So you’ve made a mark in the world. The 40s usher in midlife. But there are two ways to look at these years: as a period of crisis (thus the term midlife crisis), or as a period of exciting possibilities. After all, the 40s and 50s are the years when most men and women are at the peak of their careers.
This is also ideally the peak of your earning power. Secure your financial future by looking at your 40s and 50s as an exciting time.
At this point, your children may already be in college, or are done with it and are now working. You may still be giving them money, but if you have saved diligently over the past years, this may not be such a burden.
Business opportunities may come up, or further advancement is possible up the corporate ladder. What should you do with more income?
The answer: Build wealth so you can continue the good life in the future and ensure that you do not outlive your money. Retirement, after all, may just be 10 years away.
Here are some ways to build up your personal wealth in your 40s and 50s:
- Be adequately insured. Premiums for life and health insurance may be more expensive now as compared to when you were younger, but it’s a must that you get insurance. An illness or accident may instantly make you unable to work and earn money, or it may wipe out all your lifetime savings. Your dependents must also have enough cash to work with during the first few years after your death so they can get back on their feet and in turn, build their own wealth. There are many insurance products out in the market, each with their own unique points. When buying insurance, the insurer’s corporate and financial strength is a paramount consideration. Even more than outliving your money, you do not want to outlive your insurer!
- Transform much of your earnings into investment capital. With more funds available as a result of more income you may be earning now, it makes sense to make sure that money work and earn rather than spent on things you don’t need. For example, if you already have two cars, you might want to rethink a plan to buy another. A car will depreciate over time, but the same amount of money, when placed as investment in a high-yielding account, will earn you more money.
- Continue saving, or if you haven’t done so, start saving. You can begin by allotting a certain portion of your net pay, say 10 to 15 percent, as savings, even before you spend a single peso. This is what financial experts mean when they say, “Pay yourself first.” Build up savings that would at least be equal to six months of your salary. Let this be your emergency fund. Keep this easily accessible in a time deposit or money market fund. If your company has a provident retirement fund wherein they will match your contributions, take advantage and join this fund.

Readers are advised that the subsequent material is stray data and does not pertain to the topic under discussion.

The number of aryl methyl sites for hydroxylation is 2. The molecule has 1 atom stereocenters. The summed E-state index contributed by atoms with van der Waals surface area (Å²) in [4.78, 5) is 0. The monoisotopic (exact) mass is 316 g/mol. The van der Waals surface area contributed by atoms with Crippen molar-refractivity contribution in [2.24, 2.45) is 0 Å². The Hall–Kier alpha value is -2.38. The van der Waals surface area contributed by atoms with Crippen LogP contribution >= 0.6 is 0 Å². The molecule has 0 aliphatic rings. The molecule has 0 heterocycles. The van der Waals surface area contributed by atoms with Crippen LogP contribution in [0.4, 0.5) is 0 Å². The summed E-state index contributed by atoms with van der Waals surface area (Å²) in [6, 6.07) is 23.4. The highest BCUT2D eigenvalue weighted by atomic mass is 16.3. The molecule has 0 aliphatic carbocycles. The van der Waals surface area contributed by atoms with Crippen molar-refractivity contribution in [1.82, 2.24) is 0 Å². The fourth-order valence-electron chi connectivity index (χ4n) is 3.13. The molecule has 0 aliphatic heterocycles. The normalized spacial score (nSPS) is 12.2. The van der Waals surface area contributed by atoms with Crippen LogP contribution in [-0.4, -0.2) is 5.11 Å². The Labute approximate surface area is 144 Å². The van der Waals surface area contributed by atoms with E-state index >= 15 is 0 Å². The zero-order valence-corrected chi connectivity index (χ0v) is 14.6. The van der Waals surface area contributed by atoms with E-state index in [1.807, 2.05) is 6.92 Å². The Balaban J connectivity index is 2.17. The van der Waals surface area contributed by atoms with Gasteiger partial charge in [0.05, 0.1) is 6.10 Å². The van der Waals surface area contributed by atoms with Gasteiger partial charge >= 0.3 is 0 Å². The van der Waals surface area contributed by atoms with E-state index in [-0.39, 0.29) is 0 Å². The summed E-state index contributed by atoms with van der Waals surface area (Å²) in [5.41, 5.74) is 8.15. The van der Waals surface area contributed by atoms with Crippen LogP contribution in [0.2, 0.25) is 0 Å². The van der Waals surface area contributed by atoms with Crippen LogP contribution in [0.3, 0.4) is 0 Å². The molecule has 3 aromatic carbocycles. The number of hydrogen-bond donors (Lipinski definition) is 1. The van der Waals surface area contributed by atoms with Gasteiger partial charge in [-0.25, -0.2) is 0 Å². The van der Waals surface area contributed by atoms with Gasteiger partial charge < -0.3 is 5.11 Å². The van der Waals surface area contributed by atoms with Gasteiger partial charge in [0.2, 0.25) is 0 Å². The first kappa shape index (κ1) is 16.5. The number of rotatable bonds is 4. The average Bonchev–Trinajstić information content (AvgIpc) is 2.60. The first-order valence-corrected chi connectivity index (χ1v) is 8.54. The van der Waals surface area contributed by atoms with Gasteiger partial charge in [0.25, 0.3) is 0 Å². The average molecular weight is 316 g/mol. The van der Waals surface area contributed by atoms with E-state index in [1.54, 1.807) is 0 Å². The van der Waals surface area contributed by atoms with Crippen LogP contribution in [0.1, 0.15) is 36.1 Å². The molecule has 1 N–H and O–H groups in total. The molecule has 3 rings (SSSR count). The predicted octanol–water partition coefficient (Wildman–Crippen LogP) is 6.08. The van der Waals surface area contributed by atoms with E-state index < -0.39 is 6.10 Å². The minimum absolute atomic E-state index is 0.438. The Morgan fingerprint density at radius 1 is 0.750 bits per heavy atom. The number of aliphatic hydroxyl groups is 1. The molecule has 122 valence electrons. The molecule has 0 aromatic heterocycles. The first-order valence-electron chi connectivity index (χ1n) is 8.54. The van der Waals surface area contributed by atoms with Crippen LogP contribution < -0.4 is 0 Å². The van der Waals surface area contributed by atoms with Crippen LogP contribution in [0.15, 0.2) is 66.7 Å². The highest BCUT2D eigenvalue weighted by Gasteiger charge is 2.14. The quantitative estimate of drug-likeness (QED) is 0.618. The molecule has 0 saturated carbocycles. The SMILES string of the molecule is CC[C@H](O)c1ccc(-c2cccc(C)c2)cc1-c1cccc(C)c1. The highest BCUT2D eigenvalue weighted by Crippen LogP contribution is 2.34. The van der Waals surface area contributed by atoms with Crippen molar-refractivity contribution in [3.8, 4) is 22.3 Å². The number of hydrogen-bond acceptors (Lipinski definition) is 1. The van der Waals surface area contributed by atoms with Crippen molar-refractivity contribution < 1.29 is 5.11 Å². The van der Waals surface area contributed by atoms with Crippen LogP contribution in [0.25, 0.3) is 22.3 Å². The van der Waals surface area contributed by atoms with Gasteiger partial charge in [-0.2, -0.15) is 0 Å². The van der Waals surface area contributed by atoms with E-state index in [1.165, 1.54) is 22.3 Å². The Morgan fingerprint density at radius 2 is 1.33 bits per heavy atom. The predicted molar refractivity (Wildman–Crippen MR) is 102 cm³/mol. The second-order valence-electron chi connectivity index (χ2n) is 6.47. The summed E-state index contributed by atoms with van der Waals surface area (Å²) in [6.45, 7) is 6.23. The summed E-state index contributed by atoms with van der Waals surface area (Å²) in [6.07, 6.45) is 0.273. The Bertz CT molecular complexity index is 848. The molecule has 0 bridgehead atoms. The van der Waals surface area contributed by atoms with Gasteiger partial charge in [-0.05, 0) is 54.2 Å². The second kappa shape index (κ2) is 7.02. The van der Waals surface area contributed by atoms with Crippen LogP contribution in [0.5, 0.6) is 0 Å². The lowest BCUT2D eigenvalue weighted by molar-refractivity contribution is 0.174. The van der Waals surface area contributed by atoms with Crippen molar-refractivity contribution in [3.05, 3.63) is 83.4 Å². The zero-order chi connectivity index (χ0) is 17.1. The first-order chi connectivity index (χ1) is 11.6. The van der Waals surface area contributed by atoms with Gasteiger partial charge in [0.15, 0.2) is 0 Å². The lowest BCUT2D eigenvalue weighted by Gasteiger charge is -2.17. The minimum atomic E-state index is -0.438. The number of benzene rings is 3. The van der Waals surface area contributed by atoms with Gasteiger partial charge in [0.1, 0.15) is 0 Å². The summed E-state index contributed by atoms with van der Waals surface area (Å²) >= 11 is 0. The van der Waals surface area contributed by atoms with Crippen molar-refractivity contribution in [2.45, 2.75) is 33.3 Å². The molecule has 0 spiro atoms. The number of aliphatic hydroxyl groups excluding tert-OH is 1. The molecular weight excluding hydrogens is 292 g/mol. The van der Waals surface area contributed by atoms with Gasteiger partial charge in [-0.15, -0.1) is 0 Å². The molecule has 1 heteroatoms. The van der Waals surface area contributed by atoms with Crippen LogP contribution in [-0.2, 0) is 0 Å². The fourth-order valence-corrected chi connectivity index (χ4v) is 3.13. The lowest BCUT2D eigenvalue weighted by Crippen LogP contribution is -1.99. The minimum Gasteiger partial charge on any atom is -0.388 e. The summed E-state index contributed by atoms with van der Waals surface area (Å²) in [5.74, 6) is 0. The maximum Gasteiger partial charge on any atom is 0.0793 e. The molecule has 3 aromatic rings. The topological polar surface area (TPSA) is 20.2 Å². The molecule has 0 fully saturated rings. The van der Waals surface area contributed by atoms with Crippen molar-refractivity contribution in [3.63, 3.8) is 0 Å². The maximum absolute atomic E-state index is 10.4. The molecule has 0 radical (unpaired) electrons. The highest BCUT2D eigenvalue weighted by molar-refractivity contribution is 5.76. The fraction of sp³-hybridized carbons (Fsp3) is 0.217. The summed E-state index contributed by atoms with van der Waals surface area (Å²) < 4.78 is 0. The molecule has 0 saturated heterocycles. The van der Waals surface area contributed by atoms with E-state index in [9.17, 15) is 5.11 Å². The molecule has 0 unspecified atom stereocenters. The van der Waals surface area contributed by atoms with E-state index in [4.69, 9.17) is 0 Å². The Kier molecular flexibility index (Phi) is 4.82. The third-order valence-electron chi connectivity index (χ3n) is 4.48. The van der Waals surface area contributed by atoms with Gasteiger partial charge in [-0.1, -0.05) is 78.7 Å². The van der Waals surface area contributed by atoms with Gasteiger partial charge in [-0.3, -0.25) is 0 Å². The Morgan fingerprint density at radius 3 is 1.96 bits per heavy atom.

- Allocate your assets wisely. You may want to be more active in your investments since you just have a few more years before retirement. There are a number of choices: currency trading through premium accounts (this will possibly give you higher returns in foreign currency than a bank deposit would), bonds, money market instruments, and stocks or equities. With more funds, one can look into commodities and gold. If you don’t have an appetite for risk, though, and want to play it safe and simply, then aim to achieve a target retirement income and consider investing more in bonds. It would be good if you reinvest the income you would get periodically from your investments, rather than getting them all now for spending.
- Prepare for your death. It sounds morbid, but preparing for your financial future includes preparing for the expenses the family will incur on your death. It would be wise to get a memorial park lot, or columbarium space, or a memorial plan that covers the cost of casket, urn, cremation, wake services, and interment. These expenses may run up to the hundreds of thousands, and if you don’t prepare for it, may put a heavy burden on your loved ones.
- Live simply. Sure, you may be earning more than ever, but don’t regard it as a license to spend like there’s no tomorrow. The rule stays the same: Live below your means. The remaining amount from your net pay after expenses may be used for further investment.